The results of a recently released five-year trial from the University of Michigan Injury Center discovered that short interventions by hospital staff or computer programs correlated with decreases in underage alcohol consumption.

Patients ages 14-20 admitted to the emergency department were asked to report on their drinking behaviors, and researchers evaluated whether or not their behaviors were considered risky.

Those whom researchers found to be “risky drinkers” were then randomly assigned to receive a short intervention by means of a therapist or a computer program.

Associate Psychiatry Prof. Maureen Walton, one of the study’s lead authors, outlined the research metrics:

“We asked them three questions about how many drinks per week they have and how many days per week that they drink, and we asked them about binge drinking, which for youth is five or more drinks in one occasion,” she said. “Just based on the responses to those questions, we determine what’s risky drinking.”

The results of the trial were overwhelmingly positive, as both outlets of intervention proved effective in reducing alcohol consumption and drinking-related consequences.

Particularly promising was the effectiveness of the computer program, which was significantly able to reduce the frequency of alcohol-related injuries. According to the study, a brief computer intervention correlated with a decrease in the instances of driving under the influence in the 12-month follow-up period.

“The idea that technology can be used to deliver health interventions, not just for alcohol as it can be used for other behaviors as well, is an exciting way to address health behaviors in a low-cost way,” Walton said.

Medical School student Stephan Diljak, co-president of the University’s chapter of the American Medical Student Association, said the potential of increasing the role of technology in mitigating behavior is a “cool idea.”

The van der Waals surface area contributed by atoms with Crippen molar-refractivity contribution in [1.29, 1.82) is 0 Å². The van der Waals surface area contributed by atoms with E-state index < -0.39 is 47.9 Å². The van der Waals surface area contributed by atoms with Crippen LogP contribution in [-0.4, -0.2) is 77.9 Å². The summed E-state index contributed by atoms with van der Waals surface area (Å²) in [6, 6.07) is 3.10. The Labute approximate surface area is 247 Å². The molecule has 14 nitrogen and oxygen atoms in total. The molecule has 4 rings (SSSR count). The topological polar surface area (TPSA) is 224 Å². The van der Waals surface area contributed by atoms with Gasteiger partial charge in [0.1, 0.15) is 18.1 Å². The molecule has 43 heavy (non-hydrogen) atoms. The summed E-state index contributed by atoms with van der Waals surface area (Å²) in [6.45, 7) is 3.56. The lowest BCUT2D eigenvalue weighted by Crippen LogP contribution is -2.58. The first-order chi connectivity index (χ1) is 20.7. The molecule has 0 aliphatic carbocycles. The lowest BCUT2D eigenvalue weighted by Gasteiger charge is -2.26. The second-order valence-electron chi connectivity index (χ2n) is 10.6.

“It seems to me that it sounds very similar to methods that have been proven to work to get people to quit smoking,” he said. “This sort of thing has more of an effect than family or friends on getting people to quit. I definitely believe that it could be a valuable way to get people to change their behavior for the better of their health.”

The results of the trial are promising, but there is still a long road ahead before any policy can be implemented, including the need for repetition of the trial.

“I don’t think it will immediately change practice,” Walton said. “I think changing practice in clinical care takes time. One of the limitations of the study is that it was conducted in a single emergency department setting and before you would implement this as part of clinical care we would like to see it replicated.”

Walton and her team are also currently applying for funding to attempt to replicate their findings in eight emergency departments across the country.

Medical School student Shai Madjar said broadening the study’s scope could potentially change the delivery of health interventions in the long run.

“From a medical point of view, I think that it’s really hard to change people’s behavior — even risky behavior,” he said. “In the hospital, you often have so little time talk to people, so if you can show that a brief intervention like the ones discussed in the trial can have an impact that stays true over time that would be really important.”

This ability for a computer intervention to have such a significant effect on behavior could have long-term effects on how patients and doctors interact. Walton added that the medical community will undoubtedly continue to look into ways to curb underage drinking — an issue the University has also grappled with in recent years.

“I think there’s a real interest in medical studies, including the emergency department, in reducing injury and alcohol is a key risk factor in injury and therefore I think that a lot of hospital personnel are very committed to this issue,” Walton said. 

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